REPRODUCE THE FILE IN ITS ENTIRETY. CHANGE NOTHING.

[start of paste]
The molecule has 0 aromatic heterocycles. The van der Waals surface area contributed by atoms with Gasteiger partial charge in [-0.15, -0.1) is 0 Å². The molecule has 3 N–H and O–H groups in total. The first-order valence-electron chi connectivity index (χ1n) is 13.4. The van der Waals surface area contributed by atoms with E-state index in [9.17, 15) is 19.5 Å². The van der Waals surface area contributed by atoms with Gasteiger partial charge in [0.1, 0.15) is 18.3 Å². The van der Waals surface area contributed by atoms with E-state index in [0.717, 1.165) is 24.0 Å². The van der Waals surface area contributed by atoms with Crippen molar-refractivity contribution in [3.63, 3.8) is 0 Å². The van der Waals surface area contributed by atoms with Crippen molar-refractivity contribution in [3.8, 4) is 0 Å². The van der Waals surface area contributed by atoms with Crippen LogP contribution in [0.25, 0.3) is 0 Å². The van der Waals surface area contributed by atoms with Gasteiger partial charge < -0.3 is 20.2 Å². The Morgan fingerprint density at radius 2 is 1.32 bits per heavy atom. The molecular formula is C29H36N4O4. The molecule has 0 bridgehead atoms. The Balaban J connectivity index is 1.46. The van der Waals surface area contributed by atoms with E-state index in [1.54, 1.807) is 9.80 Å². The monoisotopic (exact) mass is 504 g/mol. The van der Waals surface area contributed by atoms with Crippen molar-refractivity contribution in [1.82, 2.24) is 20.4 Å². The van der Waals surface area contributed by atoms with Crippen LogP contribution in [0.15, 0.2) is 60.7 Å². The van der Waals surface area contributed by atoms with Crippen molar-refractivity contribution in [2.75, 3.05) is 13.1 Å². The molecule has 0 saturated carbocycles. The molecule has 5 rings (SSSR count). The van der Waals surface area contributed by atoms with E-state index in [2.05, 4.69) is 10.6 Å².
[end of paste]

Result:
The molecule has 0 aromatic heterocycles. The van der Waals surface area contributed by atoms with Gasteiger partial charge in [-0.15, -0.1) is 0 Å². The molecule has 3 N–H and O–H groups in total. The first-order valence-electron chi connectivity index (χ1n) is 13.4. The van der Waals surface area contributed by atoms with E-state index in [9.17, 15) is 19.5 Å². The van der Waals surface area contributed by atoms with Gasteiger partial charge in [0.1, 0.15) is 18.3 Å². The van der Waals surface area contributed by atoms with E-state index in [0.717, 1.165) is 24.0 Å². The van der Waals surface area contributed by atoms with Crippen molar-refractivity contribution in [3.63, 3.8) is 0 Å². The van der Waals surface area contributed by atoms with Crippen molar-refractivity contribution in [3.8, 4) is 0 Å². The van der Waals surface area contributed by atoms with Crippen LogP contribution in [0.25, 0.3) is 0 Å². The van der Waals surface area contributed by atoms with Gasteiger partial charge < -0.3 is 20.2 Å². The Morgan fingerprint density at radius 2 is 1.32 bits per heavy atom. The molecular formula is C29H36N4O4. The molecule has 0 bridgehead atoms. The Balaban J connectivity index is 1.46. The van der Waals surface area contributed by atoms with E-state index in [1.54, 1.807) is 9.80 Å². The monoisotopic (exact) mass is 504 g/mol. The van der Waals surface area contributed by atoms with Crippen molar-refractivity contribution in [1.82, 2.24) is 20.4 Å². The van der Waals surface area contributed by atoms with Crippen LogP contribution in [0.15, 0.2) is 60.7 Å². The van der Waals surface area contributed by atoms with Crippen molar-refractivity contribution in [2.75, 3.05) is 13.1 Å². The molecule has 0 saturated carbocycles. The molecule has 5 rings (SSSR count). The van der Waals surface area contributed by atoms with E-state index in [2.05, 4.69) is 10.6 Å².